There were 375 households, out of which 29.3% had children under the age of 18 living with them, 45.3% were married couples living together, 12.5% had a female householder with no husband present, and 38.1% were non-families. 32.0% of all households were made up of individuals, and 14.4% had someone living alone who was 65 years of age or older. The average household size was 2.44 and the average family size was 3.09.

In the village, the population was spread out, with 24.4% under the age of 18, 8.3% from 18 to 24, 27.8% from 25 to 44, 24.0% from 45 to 64, and 15.5% who were 65 years of age or older. The median age was 40 years. For every 100 females, there were 88.8 males. For every 100 females age 18 and over, there were 89.9 males.

The median income for a household in the village was $36,176, and the median income for a family was $46,458. Males had a median income of $27,279 versus $29,500 for females. The per capita income for the village was $17,220. About 7.7% of families and 14.3% of the population were below the poverty line, including 24.7% of those under age 18 and 12.0% of those age 65 or over.

Arts and culture[edit]

The village hosts several foodie destinations, such as Manna Dew (wine bar and restaurant), the Oakhurst Diner, 52 Main Street, the Millerton Inn and a farmers market, all featuring the produce of dozens of local farms and vineyards. There is a recording studio and music school, "the music cellar", right on the bike path, or "rail trail". The Movie House features foreign films, live broadcasts of the Metropolitan Opera, and a cafe/gallery dubbed as one of the "best hipster hangouts" by Hudson Valley Magazine readers. Millerton has a number of art galleries, artist studios, and hosts the annual "Spring for Art" festival each May.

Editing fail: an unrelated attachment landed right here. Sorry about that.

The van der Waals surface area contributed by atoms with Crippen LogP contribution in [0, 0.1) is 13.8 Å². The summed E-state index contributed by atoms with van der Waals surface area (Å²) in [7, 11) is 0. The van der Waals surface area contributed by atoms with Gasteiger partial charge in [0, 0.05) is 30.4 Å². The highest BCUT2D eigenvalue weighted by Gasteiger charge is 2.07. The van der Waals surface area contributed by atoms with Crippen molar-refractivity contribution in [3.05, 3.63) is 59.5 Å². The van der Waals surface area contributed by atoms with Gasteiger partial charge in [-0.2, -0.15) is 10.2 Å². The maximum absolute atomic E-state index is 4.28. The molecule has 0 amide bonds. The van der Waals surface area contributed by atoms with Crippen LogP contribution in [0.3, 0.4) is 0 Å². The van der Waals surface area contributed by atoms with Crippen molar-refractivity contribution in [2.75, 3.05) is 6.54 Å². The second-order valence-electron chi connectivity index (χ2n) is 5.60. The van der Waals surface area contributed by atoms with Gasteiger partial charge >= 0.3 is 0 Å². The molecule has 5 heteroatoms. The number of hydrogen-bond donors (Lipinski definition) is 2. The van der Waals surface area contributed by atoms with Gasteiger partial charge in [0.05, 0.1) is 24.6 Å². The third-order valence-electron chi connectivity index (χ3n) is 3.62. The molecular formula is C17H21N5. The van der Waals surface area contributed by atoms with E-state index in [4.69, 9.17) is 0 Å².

The community is served by weekly newspaper The Millerton News.

Notable people[edit]


  1. ^ "2019 U.S. Gazetteer Files". United States Census Bureau. Retrieved July 27, 2020.
  2. ^ a b "Population and Housing Unit Estimates". United States Census Bureau. May 24, 2020. Retrieved May 27, 2020.
  3. ^ a b "Geographic Identifiers: 2010 Demographic Profile Data (G001): Millerton village, New York". U.S. Census Bureau, American Factfinder. Archived from the original on February 13, 2020. Retrieved November 16, 2015.
  4. ^ "Archived copy". Archived from the original on 2009-01-07. Retrieved 2009-01-26.CS1 maint: archived copy as title (link)
  5. ^ Applebome, Peter. "Hudson River Valley Draws Brooklynites".
  6. ^ "Directory of Iron and Steel Works of the United States and Canada". American Iron and Steel Institute. 17 September 1890 – via Google Books.
  7. ^ Smith, James Hadden; Cale, Hume H.; Roscoe, William E. (17 September 1882). History of Duchess County, New York: With ... Biographical Sketches of Some of Its Prominent Men and Pioneers. D. Mason & Company. ISBN 9780788426605 – via Google Books.
  8. ^ "Census of Population and Housing". Retrieved June 4, 2015.
  9. ^ "U.S. Census website". United States Census Bureau. Retrieved 2008-01-31.
  10. ^ "Eddie Collins Stats". Retrieved 2020-05-04.
  11. ^ Youngs, Ian (13 August 2008). "Talking Shop: Daryl Hall". BBC. Retrieved 21 August 2017.
  12. ^ "Daryl Hall: Interview Live from Daryl's House". Blues & Soul. Retrieved 21 August 2017.
  13. ^ Graf, Gary (20 September 2011). "Exclusive: Daryl Hall's Web Show Coming to Broadcast TV". Billboard. Retrieved 21 August 2017.

External links[edit]